Of course, the point can be made that this system has, in fact, functioned to a satisfactory degree in the past and could therefore do so again. Changing social patterns like the declining role of church institutions aside, this reasoning can potentially have a very anti-libertarian effect: it is likely to tie people to their local charity providers, thereby discouraging them from moving for the chance of employment. Such a decrease in labor mobility can hardly be seen as increasing people’s freedom or helping the efficient allocation of labor resources. The fragmentation of the system, while desirable in other respects, also risks inefficient allocation, by enabling “benefit shopping” – individuals receiving overlapping benefits from several charities, which are unaware of this due to the lack of an overarching registration system (this happens, for example, with local microfinance providers in developing countries).
Finally, let us come back to the lesson learned from the “restaurant analogy” in the first part of this blog series: a predictable benefit system, where the effect of getting a job or increasing working hours can be foreseen accurately, is essential to increasing employment. With a diversity of providers, such predictability is lacking: getting a low-paid job might mean losing all benefits from one provider, while another may just reduce benefits. The lack of predictability and thus created search costs of finding the most generous provider may deter recipients from taking up employment. A critical reader will now object that search costs could be lower for most buyer choices if the state dictates supply, yet surely that is the last thing most of us want? Naturally, this is correct, and this marks the fundamental difference between unemployment insurance and most other products and services: a consumer in a market will weigh search costs, mobility costs and others against the benefits of the transaction and, if they are excessive, may either not participate in the transaction or not switch providers once they have settled for one. This is not usually a circumstance that society has to be overly concerned with. In the case of unemployment insurance however, if such costs prevent benefit recipients from entering employment, this could cause vast inefficiencies. It remains to weigh the obvious inefficiencies of the current, public provision of unemployment benefits against the inefficiencies of its various private alternatives as mentioned here.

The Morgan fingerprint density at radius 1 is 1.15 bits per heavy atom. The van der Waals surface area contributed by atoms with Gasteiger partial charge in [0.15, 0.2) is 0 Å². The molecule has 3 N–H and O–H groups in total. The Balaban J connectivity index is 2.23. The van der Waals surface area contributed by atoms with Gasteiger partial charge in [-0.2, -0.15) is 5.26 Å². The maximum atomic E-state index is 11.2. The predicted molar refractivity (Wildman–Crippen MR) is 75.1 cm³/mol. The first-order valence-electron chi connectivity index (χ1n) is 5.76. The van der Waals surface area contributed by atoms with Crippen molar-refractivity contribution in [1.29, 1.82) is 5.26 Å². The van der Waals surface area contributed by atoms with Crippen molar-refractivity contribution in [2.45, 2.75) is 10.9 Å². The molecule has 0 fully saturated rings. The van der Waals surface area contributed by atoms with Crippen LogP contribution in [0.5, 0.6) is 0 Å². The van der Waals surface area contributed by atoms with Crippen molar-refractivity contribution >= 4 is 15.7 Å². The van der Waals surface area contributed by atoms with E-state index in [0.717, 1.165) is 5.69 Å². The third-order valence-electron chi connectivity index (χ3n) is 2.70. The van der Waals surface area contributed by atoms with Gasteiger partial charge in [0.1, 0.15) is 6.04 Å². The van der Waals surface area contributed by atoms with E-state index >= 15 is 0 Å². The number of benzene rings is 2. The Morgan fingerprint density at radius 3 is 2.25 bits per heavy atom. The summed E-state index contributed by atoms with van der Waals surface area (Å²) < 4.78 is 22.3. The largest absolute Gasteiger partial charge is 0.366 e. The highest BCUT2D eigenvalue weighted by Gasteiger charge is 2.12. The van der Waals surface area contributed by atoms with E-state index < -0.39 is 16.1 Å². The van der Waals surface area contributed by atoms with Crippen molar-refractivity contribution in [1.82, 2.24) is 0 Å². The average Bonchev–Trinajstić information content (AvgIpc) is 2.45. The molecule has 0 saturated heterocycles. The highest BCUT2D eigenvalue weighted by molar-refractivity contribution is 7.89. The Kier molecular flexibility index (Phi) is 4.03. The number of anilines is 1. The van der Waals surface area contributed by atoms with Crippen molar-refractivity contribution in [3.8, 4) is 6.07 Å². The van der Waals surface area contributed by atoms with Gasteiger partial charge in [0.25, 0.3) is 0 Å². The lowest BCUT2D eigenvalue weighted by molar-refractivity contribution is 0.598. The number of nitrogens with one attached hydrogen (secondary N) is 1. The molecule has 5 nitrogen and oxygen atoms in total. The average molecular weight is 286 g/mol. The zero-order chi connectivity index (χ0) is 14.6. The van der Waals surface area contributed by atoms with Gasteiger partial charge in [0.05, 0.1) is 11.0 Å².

In pursuit of striking a balance, it seems that Universal Credit has made a move in the right direction in several aspects of efficiency enhancement. However, there remains room for improvement in order to bring as many people back into employment as possible, and debates fought in other countries can be an inspiration here.
Carolin Bollig is a research intern at the IEA.
 Barr, N. (1992). Economic Theory and the Welfare State: A Survey and Interpretation. Journal of Economic Literature, 30 (2).